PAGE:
CppCon news: Dropbox announces and open sources C++ Djinni for iOS/Android cross-platform apps

djinni.PNGAt CppCon last week, Dropbox announced Djinni (pronounced "genie"), a new open source C++ library. From the announcement:

Djinni is a tool for generating cross-language type declarations and interface bindings. It's designed to connect C++ with either Java or Objective-C.

We at Dropbox use Djinni to interface cross-platform C++ library code with platform-specific Java and Objective-C on Android and iOS.

We announced Djinni at CppCon 2014. See the slides here: https://bit.ly/djinnitalk Video coming soon!

Main Features

  • Generates parallel C++, Java and Objective-C type definitions from a single interface description file.
  • Supports the intersection of the three core languages' primitive types, and user-defined enums, records, and interfaces.
  • Generates interface code allowing bidirectional calls between C++ and Java (with JNI) or Objective-C (with Objective-C++).
  • Can autogenerate comparator functions (equality, ordering) on data types.

Dropbox's CppCon talk slides explain more details, including that Dropbox is using C++ not for "legacy" reasons. Rather, Dropbox is "building (mostly) new apps. Not dealing with lots of legacy code. Not dealing with (very) old platforms. We're building multiple apps." And the language of choice for having a single source code base that can target iOS, Android, OS X, Linux, and Windows is... C++. Their approach is to use C++ for the common code, and a thin bridge (via Djinni) to the Java-specific code on Android, the Objective-C-specific code on iOS, and so on.

A full video of the presentation will be available in approximately one month.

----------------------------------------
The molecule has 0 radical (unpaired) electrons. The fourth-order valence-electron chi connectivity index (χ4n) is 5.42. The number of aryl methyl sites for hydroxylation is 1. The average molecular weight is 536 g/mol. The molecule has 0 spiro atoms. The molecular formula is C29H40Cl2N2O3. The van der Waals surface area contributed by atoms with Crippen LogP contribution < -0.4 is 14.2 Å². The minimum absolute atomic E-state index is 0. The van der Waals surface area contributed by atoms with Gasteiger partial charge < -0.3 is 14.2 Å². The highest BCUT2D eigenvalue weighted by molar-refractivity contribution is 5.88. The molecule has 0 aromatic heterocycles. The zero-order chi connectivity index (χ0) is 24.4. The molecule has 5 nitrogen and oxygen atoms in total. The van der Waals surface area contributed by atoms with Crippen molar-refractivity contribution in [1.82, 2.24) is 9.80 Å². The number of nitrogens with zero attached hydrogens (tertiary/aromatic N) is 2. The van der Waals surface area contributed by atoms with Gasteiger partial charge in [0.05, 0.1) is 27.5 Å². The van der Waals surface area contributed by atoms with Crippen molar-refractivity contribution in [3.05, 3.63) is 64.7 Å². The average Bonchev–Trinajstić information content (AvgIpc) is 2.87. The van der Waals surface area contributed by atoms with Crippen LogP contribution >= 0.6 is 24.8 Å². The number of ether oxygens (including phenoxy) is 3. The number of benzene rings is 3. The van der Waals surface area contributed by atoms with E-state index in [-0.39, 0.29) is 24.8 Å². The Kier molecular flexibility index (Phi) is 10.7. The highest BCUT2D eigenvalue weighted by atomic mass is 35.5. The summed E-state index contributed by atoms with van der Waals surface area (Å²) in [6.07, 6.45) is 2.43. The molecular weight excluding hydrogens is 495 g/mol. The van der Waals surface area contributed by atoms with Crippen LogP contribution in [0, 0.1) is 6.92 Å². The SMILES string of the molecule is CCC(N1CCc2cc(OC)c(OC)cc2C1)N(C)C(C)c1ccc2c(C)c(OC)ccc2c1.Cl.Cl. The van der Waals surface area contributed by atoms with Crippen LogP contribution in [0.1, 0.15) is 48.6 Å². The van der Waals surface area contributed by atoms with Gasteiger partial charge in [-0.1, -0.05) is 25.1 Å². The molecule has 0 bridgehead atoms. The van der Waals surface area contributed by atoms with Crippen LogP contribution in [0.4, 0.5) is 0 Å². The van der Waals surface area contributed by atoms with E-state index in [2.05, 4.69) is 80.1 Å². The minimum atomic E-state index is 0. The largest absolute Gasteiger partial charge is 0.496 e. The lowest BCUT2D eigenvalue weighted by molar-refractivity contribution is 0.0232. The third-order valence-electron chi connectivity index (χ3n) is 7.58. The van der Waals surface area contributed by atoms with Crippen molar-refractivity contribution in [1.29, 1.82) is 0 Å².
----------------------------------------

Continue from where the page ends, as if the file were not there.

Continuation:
Trip Report: CppCon 2014

CppCon 2014 was a blast. It lived up to its goal of being an inclusive event "by the C++ community for the C++ community" -- for the world's top experts and for students, from formal talks to lightning rounds and hallway hacking.

The festival atmosphere went on around the clock all week long, starting with daily 8:00am welcome/lightning talks, through the daily keynotes with live music followed by six tracks of sessions, through to well-attended evening sessions and panels ending at 10:00pm every night with people still lingering, reluctant to leave. All of us were running on little sleep because we didn't want to miss anything, but somehow it didn't seem to matter -- we should have been exhausted, but instead people kept commenting about how we felt energized instead.

It was a week for everyone: Talks and panels featured both established experts and first-time presenters and self-published authors. Session levels ranged from cutting-edge metaprogramming, to Stroustrup's keynote of "Keep Simple Things Simple!" Lightning talks overflowed, then overflowed again. Technical material ranged from modern C++ language topics, to Mars Rover flight control software, to the current hot trend of C++ being adopted as the "write once, target anywhere" language of choice for cross-platform iOS/Android/Mac/Windows apps at Dropbox, Office, Facebook, and more; we'll be sure to hear a lot more about that in the coming months and years.

All week long, advanced developers found themselves able to talk through design questions together with peers they wouldn't have met otherwise, and come up with solutions they couldn't find at home. At the same time, scores of students and other newcomers to C++ enjoyed the broad content and relaxed environment. It's telling that the book that the on-site bookstore kept selling out of was not some esoteric template tome, but Stroustrup's 180-page overview A Tour of C++. The C++ community is growing and inclusive, with lots of advanced folks and also new people, and both CppCon and C++ itself are very much for all of them.